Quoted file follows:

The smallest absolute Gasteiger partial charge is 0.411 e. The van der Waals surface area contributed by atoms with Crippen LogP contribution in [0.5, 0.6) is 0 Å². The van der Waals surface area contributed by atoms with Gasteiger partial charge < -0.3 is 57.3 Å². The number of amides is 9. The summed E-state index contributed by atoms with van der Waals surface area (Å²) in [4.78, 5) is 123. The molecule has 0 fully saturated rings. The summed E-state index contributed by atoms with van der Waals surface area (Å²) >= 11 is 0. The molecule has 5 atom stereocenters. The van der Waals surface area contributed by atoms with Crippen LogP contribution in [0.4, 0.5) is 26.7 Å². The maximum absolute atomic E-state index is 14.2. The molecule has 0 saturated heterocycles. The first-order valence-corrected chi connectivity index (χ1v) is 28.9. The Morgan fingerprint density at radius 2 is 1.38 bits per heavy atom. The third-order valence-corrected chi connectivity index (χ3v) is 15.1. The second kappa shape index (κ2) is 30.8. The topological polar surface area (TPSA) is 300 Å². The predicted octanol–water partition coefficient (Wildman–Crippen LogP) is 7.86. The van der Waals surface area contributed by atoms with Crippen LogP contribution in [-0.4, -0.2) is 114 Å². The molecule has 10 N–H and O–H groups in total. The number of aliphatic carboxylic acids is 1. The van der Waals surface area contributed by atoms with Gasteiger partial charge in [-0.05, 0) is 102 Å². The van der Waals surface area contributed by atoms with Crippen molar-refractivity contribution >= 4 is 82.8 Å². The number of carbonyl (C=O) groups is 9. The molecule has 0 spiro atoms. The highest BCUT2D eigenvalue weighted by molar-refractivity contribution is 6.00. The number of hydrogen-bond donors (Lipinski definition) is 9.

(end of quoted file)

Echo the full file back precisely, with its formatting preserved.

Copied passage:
The smallest absolute Gasteiger partial charge is 0.411 e. The van der Waals surface area contributed by atoms with Crippen LogP contribution in [0.5, 0.6) is 0 Å². The van der Waals surface area contributed by atoms with Gasteiger partial charge < -0.3 is 57.3 Å². The number of amides is 9. The summed E-state index contributed by atoms with van der Waals surface area (Å²) in [4.78, 5) is 123. The molecule has 0 fully saturated rings. The summed E-state index contributed by atoms with van der Waals surface area (Å²) >= 11 is 0. The molecule has 5 atom stereocenters. The van der Waals surface area contributed by atoms with Crippen LogP contribution in [0.4, 0.5) is 26.7 Å². The maximum absolute atomic E-state index is 14.2. The molecule has 0 saturated heterocycles. The first-order valence-corrected chi connectivity index (χ1v) is 28.9. The Morgan fingerprint density at radius 2 is 1.38 bits per heavy atom. The third-order valence-corrected chi connectivity index (χ3v) is 15.1. The second kappa shape index (κ2) is 30.8. The topological polar surface area (TPSA) is 300 Å². The predicted octanol–water partition coefficient (Wildman–Crippen LogP) is 7.86. The van der Waals surface area contributed by atoms with Crippen LogP contribution in [-0.4, -0.2) is 114 Å². The molecule has 10 N–H and O–H groups in total. The number of aliphatic carboxylic acids is 1. The van der Waals surface area contributed by atoms with Gasteiger partial charge in [-0.05, 0) is 102 Å². The van der Waals surface area contributed by atoms with Crippen molar-refractivity contribution >= 4 is 82.8 Å². The number of carbonyl (C=O) groups is 9. The molecule has 0 spiro atoms. The highest BCUT2D eigenvalue weighted by molar-refractivity contribution is 6.00. The number of hydrogen-bond donors (Lipinski definition) is 9.